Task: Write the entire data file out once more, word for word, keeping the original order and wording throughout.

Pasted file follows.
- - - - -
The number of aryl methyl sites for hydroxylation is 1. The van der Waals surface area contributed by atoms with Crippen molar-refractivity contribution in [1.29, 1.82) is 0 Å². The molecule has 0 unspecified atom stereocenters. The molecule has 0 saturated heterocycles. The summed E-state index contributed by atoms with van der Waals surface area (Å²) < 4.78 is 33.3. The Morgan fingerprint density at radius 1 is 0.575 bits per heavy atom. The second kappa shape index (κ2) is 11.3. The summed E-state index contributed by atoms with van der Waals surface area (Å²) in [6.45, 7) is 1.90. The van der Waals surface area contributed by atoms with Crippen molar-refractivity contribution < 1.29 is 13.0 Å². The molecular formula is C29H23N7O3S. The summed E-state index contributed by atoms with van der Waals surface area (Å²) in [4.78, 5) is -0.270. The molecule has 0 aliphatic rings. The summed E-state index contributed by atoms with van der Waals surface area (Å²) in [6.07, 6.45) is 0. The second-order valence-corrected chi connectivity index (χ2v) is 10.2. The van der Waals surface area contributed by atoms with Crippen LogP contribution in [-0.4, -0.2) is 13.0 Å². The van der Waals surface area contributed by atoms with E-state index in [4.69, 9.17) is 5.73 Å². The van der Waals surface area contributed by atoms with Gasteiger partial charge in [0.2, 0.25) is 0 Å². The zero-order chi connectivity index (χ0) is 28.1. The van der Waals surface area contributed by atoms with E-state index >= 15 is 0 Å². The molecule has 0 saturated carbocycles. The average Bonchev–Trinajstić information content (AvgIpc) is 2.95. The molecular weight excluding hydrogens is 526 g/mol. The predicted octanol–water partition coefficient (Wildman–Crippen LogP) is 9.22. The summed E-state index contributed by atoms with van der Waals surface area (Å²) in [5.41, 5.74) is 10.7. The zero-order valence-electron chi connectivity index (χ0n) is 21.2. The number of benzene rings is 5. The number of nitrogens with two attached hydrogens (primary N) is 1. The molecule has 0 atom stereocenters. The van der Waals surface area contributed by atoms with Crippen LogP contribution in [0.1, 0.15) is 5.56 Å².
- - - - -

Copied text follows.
The number of aryl methyl sites for hydroxylation is 1. The van der Waals surface area contributed by atoms with Crippen molar-refractivity contribution in [1.29, 1.82) is 0 Å². The molecule has 0 unspecified atom stereocenters. The molecule has 0 saturated heterocycles. The summed E-state index contributed by atoms with van der Waals surface area (Å²) < 4.78 is 33.3. The Morgan fingerprint density at radius 1 is 0.575 bits per heavy atom. The second kappa shape index (κ2) is 11.3. The summed E-state index contributed by atoms with van der Waals surface area (Å²) in [6.45, 7) is 1.90. The van der Waals surface area contributed by atoms with Crippen molar-refractivity contribution < 1.29 is 13.0 Å². The molecular formula is C29H23N7O3S. The summed E-state index contributed by atoms with van der Waals surface area (Å²) in [4.78, 5) is -0.270. The molecule has 0 aliphatic rings. The summed E-state index contributed by atoms with van der Waals surface area (Å²) in [6.07, 6.45) is 0. The second-order valence-corrected chi connectivity index (χ2v) is 10.2. The van der Waals surface area contributed by atoms with Crippen LogP contribution in [-0.4, -0.2) is 13.0 Å². The van der Waals surface area contributed by atoms with E-state index in [4.69, 9.17) is 5.73 Å². The van der Waals surface area contributed by atoms with Gasteiger partial charge in [0.2, 0.25) is 0 Å². The zero-order chi connectivity index (χ0) is 28.1. The van der Waals surface area contributed by atoms with E-state index >= 15 is 0 Å². The molecule has 0 saturated carbocycles. The average Bonchev–Trinajstić information content (AvgIpc) is 2.95. The molecular weight excluding hydrogens is 526 g/mol. The predicted octanol–water partition coefficient (Wildman–Crippen LogP) is 9.22. The summed E-state index contributed by atoms with van der Waals surface area (Å²) in [5.41, 5.74) is 10.7. The zero-order valence-electron chi connectivity index (χ0n) is 21.2. The number of benzene rings is 5. The number of nitrogens with two attached hydrogens (primary N) is 1. The molecule has 0 atom stereocenters. The van der Waals surface area contributed by atoms with Crippen LogP contribution in [0.1, 0.15) is 5.56 Å².